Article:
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Former Food Inspection Researcher Charged for Trying to Export Vials of Dangerous Pathogens

Allison Cross | 13/04/03 | Last Updated: 13/04/03 4:50 PM ET

RCMP have charged two former researchers with the Canadian Food Inspection Agency for allegedly attempting to export dangerous pathogens that could infect humans and livestock.

Dr. Klaus Nielsen and Wei Ling Yu have been charged with breach of trust by a public officer, the Mounties said Wednesday in a news release.

Nielsen will appear in court later this month while the RCMP have issued a Canada-wide warrant for Yu’s arrest.

The RCMP began the probe after the CFIA reported the scientists in March 2011.

Dubbed Project SENTIMENTAL, the investigation focused on the former researchers’ “unlawful efforts to commercialize intellectual property belonging to the CFIA and a private commercial partner.”

RCMP apprehended Nielsen on Oct. 24, 2012 as he made his way to the Ottawa airport to fly to China. After he was searched, police found 17 vials of pathogens that testing revealed contained live brucella bacteria.

He was arrested for breach of trust by a public officer and the unsafe transportation of a human pathogen.

Police believe Yu is currently in China.

Intercepting Nielsen required the help of the Ottawa police, the RCMP’s Clandestine Laboratory Response Team and the Ottawa Fire Services Hazardous Materials Response Team, the RCMP news release said.

“The RCMP, in collaboration with their partners, were able to quickly and efficiently mobilize and respond to this threat which helped minimize the public’s risk of exposure to these contagious substances,” it said.

Brucellosis, the highly-contagious disease caused by exposure to brucella bacteria, can spread between different species of mammals, including humans. It particularly affects cattle, deer, goats, sheep and horses, although the bovine strain has been largely eradicated from Canada, according to the Canadian Food Inspection Agency.

Canada declared itself free of bovine brucellosis in 1985. The disease infects the blood and lymphatic systems of cattle, resulting in infected reproductive organs, joints and mammary glands, as well as abortions and infertility.

Human cases are rare in Canada. Humans can contract the bacteria by inhaling, eating unpasteurized dairy products, or coming into contact with infected animals or their tissues.

Nielsen, who faces one charge under the Criminal Code and several under the Export and Import Permits Act, the Transportation of Dangerous Goods Act and the Human Pathogens and Toxins Act, is due in court in Ottawa on April 17.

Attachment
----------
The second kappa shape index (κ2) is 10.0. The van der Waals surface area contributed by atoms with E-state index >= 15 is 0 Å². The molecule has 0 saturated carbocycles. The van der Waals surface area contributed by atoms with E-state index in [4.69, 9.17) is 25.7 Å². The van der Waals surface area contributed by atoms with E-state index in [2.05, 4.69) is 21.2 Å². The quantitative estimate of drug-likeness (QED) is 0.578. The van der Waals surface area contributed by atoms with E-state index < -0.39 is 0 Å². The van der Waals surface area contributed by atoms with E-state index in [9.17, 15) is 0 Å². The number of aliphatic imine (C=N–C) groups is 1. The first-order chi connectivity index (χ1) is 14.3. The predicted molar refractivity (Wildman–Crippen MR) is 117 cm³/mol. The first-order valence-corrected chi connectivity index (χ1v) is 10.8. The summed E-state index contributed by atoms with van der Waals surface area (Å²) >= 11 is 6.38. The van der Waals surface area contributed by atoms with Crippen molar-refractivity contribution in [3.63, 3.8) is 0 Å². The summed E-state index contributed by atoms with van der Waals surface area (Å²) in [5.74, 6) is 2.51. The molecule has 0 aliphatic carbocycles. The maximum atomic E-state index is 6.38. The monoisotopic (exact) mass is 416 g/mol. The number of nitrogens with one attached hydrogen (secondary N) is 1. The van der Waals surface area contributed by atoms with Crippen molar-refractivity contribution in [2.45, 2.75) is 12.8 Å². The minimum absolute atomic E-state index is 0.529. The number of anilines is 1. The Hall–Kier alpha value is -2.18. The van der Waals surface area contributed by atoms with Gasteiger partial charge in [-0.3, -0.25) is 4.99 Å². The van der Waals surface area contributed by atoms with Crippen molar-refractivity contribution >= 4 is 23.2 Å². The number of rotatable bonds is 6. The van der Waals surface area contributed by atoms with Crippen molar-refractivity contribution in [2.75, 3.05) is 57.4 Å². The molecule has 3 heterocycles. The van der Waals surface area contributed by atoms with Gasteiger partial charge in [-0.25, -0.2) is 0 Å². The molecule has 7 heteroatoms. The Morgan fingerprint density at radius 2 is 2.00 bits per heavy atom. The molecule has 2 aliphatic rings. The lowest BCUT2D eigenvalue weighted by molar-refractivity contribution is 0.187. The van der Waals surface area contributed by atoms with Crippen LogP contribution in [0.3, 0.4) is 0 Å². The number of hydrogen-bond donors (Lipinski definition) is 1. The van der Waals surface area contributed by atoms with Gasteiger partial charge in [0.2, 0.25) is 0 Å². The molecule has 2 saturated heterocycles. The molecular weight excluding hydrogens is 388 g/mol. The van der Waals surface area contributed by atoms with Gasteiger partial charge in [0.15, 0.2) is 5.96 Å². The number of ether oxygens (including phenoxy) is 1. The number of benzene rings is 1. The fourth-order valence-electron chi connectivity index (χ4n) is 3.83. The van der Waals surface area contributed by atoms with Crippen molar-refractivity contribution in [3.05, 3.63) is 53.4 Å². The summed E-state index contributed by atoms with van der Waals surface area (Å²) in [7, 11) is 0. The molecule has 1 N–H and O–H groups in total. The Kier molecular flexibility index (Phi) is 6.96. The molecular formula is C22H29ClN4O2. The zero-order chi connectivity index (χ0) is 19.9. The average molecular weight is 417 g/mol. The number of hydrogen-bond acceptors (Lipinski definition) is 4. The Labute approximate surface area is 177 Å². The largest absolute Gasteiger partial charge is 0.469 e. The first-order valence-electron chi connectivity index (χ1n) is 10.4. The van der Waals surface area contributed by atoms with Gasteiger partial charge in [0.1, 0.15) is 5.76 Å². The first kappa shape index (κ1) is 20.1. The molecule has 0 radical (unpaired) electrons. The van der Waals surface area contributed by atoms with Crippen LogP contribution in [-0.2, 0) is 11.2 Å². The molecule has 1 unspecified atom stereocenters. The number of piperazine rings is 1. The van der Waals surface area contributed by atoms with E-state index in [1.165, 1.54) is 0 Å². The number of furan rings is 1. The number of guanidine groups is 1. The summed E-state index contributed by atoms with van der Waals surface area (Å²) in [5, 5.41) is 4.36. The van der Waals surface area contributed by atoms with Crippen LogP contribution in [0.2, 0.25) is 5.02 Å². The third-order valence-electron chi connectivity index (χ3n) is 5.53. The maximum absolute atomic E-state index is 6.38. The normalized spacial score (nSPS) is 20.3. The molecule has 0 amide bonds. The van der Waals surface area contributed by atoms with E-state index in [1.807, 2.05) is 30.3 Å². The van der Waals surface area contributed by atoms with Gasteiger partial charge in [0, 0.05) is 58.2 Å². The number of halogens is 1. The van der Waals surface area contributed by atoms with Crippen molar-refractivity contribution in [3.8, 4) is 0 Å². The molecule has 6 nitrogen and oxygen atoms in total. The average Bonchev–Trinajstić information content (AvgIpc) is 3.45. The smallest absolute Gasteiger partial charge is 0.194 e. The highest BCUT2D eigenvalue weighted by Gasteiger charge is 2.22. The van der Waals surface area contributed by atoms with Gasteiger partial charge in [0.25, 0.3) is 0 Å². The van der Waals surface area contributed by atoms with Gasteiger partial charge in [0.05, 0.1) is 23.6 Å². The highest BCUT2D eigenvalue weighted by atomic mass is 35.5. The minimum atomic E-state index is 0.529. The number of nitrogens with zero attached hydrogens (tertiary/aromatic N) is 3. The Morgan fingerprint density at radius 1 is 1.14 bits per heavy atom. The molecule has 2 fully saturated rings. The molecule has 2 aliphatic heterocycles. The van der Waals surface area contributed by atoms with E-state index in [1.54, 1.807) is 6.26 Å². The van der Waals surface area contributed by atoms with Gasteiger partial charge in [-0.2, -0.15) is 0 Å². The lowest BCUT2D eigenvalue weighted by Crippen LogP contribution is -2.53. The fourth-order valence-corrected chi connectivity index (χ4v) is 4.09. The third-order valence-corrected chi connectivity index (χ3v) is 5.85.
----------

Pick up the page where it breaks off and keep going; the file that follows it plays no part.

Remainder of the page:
A spokeswoman for the CFIA said the agency couldn’t discuss specific details of the case because of privacy regulations.

“The Agency conducted an internal review of laboratory security procedures to identify areas for improvement,” Lisa Murphy said in an email. “Measures to enhance security were put in place at all CFIA laboratories across Canada.”

In 2003, Nielsen, along with five other researchers, was awarded the Technology Transfer Award for his work developing a 15-second test for detecting brucellosis in cattle. In a photo posted on an archived page of the CFIA website, Nielsen poses alongside his colleagues.

“[In] Canada, the potential economic impact of an outbreak of such a disease is frightening,” reads the text accompanying the photo.

“Canada is a major exporter of animals, especially swine and cattle. Dr. Klaus Nielsen, lead scientist for the team, points out, “Our success rests on our ability to claim disease-free animals and products.”"

The researchers partnered with Diachemix, a U.S. company, to manufacture and license the brucellosis test.

“Known as “undulant fever” in humans, brucellosis lasts for months, inducing an intermittent fever and debilitating, flu-like symptoms,” the archived website reads.

“In developing countries, where dairy products from diseased cattle, sheep and goats are consumed, thousands of cases of human brucellosis still occur.”

James Scott, an associate professor at the University of Toronto’s Dalla Lana School of Public Health, said the pathogens Nielsen is accused of carrying wouldn’t have posed an immediate public threat.

“The reality of that hazard is that it’s pretty low,” said Scott, who studies biological hazards.

“The greater hazard is that this particular group of agents are potentially weaponizable and … in certain jurisdictions, they have been eradicated from livestock, like in Canada, so after the Herculean efforts required to eradicate pathogens like this from livestock, one doesn’t want to re-introduce them.”

Canada’s Public Health Agency and the Department of Foreign Affairs also assisted with the investigation, the RCMP said.

Klaus and Yu also co-authored a study about brucellosis detection, which was published in the Croatian Medical Journal in 2010.

National Post